Thursday, March 5, 2015

Automatic (John Murlowski, 1995)

E-mail? Dental scans? Self-healing automatons? Ponytail-sporting badasses wielding CornerShots? Annabelle Gurwitch playing a character with a Japanese surname? Either, I've totally lost control of my faculties or Automatic is the best movie ever. It can't be both, but I'm leaning towards... What's that? Ah, I see. Well, this is kind of embarrassing. I've just been informed that I have indeed lost control of my faculties. Which is a shame, really, because having control of my faculties was one of my strong suits. Nonetheless, this mid-90s motion picture does contain the things I listed at the start of this review. Sure, it's nowhere near as awesome as Nemesis (not much is), but this sci-fi action flick can hold its head high, as it poses some deep, philosophical questions. The most important being: Would Olivier Gruner have a film career if it weren't for cyborgs? Granted, I've only seen two Olivier Gruner films, this and the aforementioned Nemesis. But the fact that he plays cyborgs in both has lead me to believe that Olivier Gruner is the Laurence Olivier of cyborgs.

Now, you might think that calling someone "The Laurence Olivier of Cyborgs" would be taken as an insult. But that's not the case at all. You see, Olivier Gruner has very little in the natural charisma department (the shelves are bare). However, by casting him as cyborgs, having natural charisma is a negative, not a positive.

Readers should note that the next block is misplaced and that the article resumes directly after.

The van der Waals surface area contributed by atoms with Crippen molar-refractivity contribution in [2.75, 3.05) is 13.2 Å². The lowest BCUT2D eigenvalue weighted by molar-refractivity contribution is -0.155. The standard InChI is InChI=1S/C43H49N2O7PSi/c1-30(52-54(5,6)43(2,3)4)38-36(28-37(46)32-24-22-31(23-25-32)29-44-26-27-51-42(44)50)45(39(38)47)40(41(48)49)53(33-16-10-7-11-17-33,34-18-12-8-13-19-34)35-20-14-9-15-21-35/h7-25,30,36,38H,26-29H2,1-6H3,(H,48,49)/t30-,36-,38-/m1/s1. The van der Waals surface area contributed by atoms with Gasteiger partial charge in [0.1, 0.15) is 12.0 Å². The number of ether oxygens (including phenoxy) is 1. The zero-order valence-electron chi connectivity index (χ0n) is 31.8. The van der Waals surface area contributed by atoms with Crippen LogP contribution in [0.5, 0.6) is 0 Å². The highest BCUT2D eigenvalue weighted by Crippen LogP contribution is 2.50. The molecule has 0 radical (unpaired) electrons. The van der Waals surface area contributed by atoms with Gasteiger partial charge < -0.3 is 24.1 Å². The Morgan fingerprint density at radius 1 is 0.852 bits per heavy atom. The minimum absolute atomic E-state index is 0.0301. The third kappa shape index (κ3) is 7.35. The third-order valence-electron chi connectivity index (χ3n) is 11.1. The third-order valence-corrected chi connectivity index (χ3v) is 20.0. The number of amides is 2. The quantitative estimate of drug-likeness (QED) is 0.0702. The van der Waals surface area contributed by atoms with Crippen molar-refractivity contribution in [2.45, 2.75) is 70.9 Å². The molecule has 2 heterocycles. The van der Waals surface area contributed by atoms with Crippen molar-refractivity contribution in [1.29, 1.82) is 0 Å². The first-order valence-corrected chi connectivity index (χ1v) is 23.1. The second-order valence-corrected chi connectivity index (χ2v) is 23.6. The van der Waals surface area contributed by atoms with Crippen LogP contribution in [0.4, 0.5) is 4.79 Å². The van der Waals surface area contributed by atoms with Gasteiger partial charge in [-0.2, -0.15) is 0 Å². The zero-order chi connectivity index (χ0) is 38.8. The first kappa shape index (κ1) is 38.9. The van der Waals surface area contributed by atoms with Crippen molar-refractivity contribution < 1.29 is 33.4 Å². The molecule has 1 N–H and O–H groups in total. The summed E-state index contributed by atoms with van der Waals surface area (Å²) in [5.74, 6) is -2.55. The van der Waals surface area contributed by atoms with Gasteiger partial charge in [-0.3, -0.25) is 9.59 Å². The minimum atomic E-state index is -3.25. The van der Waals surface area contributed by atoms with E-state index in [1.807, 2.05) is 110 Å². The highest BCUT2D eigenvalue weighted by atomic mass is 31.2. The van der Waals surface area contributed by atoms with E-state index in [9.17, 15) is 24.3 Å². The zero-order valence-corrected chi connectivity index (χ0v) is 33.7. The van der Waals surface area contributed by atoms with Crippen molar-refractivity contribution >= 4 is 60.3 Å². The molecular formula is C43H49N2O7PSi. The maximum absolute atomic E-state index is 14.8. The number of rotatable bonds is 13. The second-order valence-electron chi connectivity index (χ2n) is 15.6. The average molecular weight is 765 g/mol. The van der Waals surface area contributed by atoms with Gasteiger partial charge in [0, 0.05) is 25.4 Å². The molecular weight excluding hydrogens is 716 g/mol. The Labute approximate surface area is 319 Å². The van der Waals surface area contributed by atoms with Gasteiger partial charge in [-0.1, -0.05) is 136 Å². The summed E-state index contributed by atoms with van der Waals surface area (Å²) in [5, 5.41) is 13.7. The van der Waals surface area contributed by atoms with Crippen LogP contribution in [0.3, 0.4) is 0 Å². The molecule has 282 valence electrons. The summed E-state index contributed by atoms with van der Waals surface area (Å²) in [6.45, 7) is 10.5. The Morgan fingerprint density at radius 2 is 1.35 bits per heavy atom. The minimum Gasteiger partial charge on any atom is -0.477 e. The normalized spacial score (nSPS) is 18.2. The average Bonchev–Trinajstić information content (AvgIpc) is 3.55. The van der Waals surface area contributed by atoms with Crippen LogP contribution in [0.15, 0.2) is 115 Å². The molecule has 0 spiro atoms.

That being said, you can't make a movie filled with cyborgs with no natural charisma. Okay, that's not entirely true, as I've seen plenty of films that boast tons of charisma-challenged bores. But this is not one of them.

In a shrewd move, the makers of Automatic have surrounded Olivier Gruner's "tin man" with talented actors.

Along with personal favourites like, Jeff Kober (Demolition High), John Glover (Life on the Edge, a.k.a. Meet the Hollowheads) and Marjean Holden (Dr. Caligari), the makers of this film were smart to pair Olivier Gruner with Daphne Ashbrook, an actress who is not only leggy in all the right places (thanks to a short ecru skirt that is put through the ringer), but brash and plucky. I know, brash and plucky.

After kicking things off with a pretty decent fake-out (we're shown a family being attacked by bandits, but it's actually a slick commercial for a revolutionary new security system), we're whisked into the boardroom of Robgen Industries, the makers of 'Automatic,' a line of state-of-the-art robot servants who all look like Olivier Gruner.

Quickly looking over some of the people who at this board meeting, I can already tell that Dennis Lipscomb's character is going to be a toadying yes man and that Stanley Kamel's character is going to be an annoying thorn in the side of John Glover's Goddard Marx, the cheerful president of Robgen Industries.

On top of being a sycophant of the highest order, Dennis Lipscomb is also a scumbag. Asking Nora Rochester (Daphne Ashbrook) if she could stick around to work on an "important project," Dennis Lipscomb clearly has more than work on his mind. Yep, it turns out this so-called "important project" involves gratification-based relief for his unloved penis and nothing much else. Since overseeing the needs and wants of Dennis Lipscomb's penis isn't in her job description, Nora resists his attempts to mount her sexually.